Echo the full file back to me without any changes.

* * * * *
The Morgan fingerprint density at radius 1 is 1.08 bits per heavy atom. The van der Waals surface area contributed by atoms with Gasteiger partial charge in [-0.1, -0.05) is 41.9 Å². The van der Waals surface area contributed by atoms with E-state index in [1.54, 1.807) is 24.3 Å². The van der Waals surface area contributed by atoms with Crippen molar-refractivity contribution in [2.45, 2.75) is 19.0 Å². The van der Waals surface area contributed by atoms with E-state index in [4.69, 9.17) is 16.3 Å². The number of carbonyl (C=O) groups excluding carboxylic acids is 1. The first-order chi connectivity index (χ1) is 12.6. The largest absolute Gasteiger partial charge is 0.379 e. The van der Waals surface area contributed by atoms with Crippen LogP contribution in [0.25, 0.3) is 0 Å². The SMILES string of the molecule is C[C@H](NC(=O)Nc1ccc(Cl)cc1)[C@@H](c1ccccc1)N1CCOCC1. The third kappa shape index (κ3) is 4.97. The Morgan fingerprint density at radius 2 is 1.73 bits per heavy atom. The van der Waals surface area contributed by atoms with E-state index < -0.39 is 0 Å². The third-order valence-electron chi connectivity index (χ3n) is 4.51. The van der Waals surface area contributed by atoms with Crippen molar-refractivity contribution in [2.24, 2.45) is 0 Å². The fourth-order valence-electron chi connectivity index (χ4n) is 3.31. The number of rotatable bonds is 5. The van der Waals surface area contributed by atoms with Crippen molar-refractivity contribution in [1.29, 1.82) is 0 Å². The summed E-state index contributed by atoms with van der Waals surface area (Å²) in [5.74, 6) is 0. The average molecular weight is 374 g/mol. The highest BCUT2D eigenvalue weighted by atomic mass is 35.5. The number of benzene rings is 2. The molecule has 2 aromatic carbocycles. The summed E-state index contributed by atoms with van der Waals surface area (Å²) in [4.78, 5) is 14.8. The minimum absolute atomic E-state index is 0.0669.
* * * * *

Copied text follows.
The Morgan fingerprint density at radius 1 is 1.08 bits per heavy atom. The van der Waals surface area contributed by atoms with Gasteiger partial charge in [-0.1, -0.05) is 41.9 Å². The van der Waals surface area contributed by atoms with E-state index in [1.54, 1.807) is 24.3 Å². The van der Waals surface area contributed by atoms with Crippen molar-refractivity contribution in [2.45, 2.75) is 19.0 Å². The van der Waals surface area contributed by atoms with E-state index in [4.69, 9.17) is 16.3 Å². The number of carbonyl (C=O) groups excluding carboxylic acids is 1. The first-order chi connectivity index (χ1) is 12.6. The largest absolute Gasteiger partial charge is 0.379 e. The van der Waals surface area contributed by atoms with Crippen LogP contribution in [0.25, 0.3) is 0 Å². The SMILES string of the molecule is C[C@H](NC(=O)Nc1ccc(Cl)cc1)[C@@H](c1ccccc1)N1CCOCC1. The third kappa shape index (κ3) is 4.97. The Morgan fingerprint density at radius 2 is 1.73 bits per heavy atom. The van der Waals surface area contributed by atoms with E-state index < -0.39 is 0 Å². The third-order valence-electron chi connectivity index (χ3n) is 4.51. The van der Waals surface area contributed by atoms with Crippen molar-refractivity contribution in [2.24, 2.45) is 0 Å². The fourth-order valence-electron chi connectivity index (χ4n) is 3.31. The number of rotatable bonds is 5. The van der Waals surface area contributed by atoms with Crippen molar-refractivity contribution in [1.29, 1.82) is 0 Å². The summed E-state index contributed by atoms with van der Waals surface area (Å²) in [5.74, 6) is 0. The average molecular weight is 374 g/mol. The highest BCUT2D eigenvalue weighted by atomic mass is 35.5. The number of benzene rings is 2. The molecule has 2 aromatic carbocycles. The summed E-state index contributed by atoms with van der Waals surface area (Å²) in [4.78, 5) is 14.8. The minimum absolute atomic E-state index is 0.0669.